Nutrition has vast effects on individual and population health—impacting obesity rates, chronic conditions, and quality of life. Yet despite its proven, wide-reaching effects, nutrition remains largely overlooked as a social determinant of health. Dr. Livia Santiago-Rosado, MD, Commissioner of the Dutchess County (NY) Department of Behavioral and Community Health, joins Dr. Enrique Enguidanos to discuss this important topic and how communities can work together to make small tweaks and big impacts.

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About Our Guest:
Dr. Santiago-Rosado has been Commissioner of the Dutchess County Department of Behavioral Health since her appointment in December 2021. Following completion of a BA in Biological Anthropology summa cum laude from Harvard University, she attended medical school at Columbia University. Having completed residency training at Mount Sinai and Elmhurst Hospitals in New York City, has practiced Emergency Medicine in New York for over two decades, working in emergency departments (EDs) in diverse settings including urban, suburban, rural, public and private. She holds an academic appointment as Distinguished Visiting Professor at New York Medical College and Adjunct Associate Professor at the Touro School of Osteopathic Medicine.

Dr. Santiago has dedicated her career to working with and enhancing the care of underserved populations. Prior to moving to Dutchess County, she spent 15 years as a clinical leader in New York City’s public hospital system, Health + Hospitals (H+H), where she helped found a novel ED Care Management program for highly vulnerable patients and the first ED-based observation unit in H+H. Prior to her current appointment, Dr. Santiago was the Medical Director and inaugural Chair of Emergency Medicine at Vassar Brothers Medical Center in Poughkeepsie, NY.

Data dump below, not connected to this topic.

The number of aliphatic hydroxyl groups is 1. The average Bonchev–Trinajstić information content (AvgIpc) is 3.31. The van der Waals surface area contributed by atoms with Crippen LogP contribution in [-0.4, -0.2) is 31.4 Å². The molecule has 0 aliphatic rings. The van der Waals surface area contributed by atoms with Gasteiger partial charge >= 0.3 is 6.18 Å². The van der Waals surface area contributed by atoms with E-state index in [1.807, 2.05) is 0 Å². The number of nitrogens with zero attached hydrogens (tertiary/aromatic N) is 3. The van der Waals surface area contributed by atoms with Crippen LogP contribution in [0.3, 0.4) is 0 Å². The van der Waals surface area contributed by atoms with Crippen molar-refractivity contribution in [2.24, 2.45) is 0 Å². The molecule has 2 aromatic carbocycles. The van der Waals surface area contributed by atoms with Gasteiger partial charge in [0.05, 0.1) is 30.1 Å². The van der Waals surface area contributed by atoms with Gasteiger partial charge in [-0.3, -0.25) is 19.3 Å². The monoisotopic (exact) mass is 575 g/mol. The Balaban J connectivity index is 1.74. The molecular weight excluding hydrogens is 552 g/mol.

Dr. Santiago is an active member of the New York State Association of County Health Officials (NYSACHO) and sits on its Emerging Issues committee. She also currently serves as a Councilor representing New York at the American College of Emergency Physicians (ACEP) and has served two terms on the Board of Directors for the New York Chapter of ACEP. She also serves on ACEP practice committees at both the State and national levels. Throughout her career, she has led and participated in policy development, education, informatics and data analytics, quality improvement, change management, and research in Emergency Medicine, social determinants, and population health at the local, state, and national levels. Lastly, since local health commissioners in New York are required to have a master’s degree in public health (or related field) in addition to a medical doctorate, she is currently enrolled in the MPH program at the University at Albany.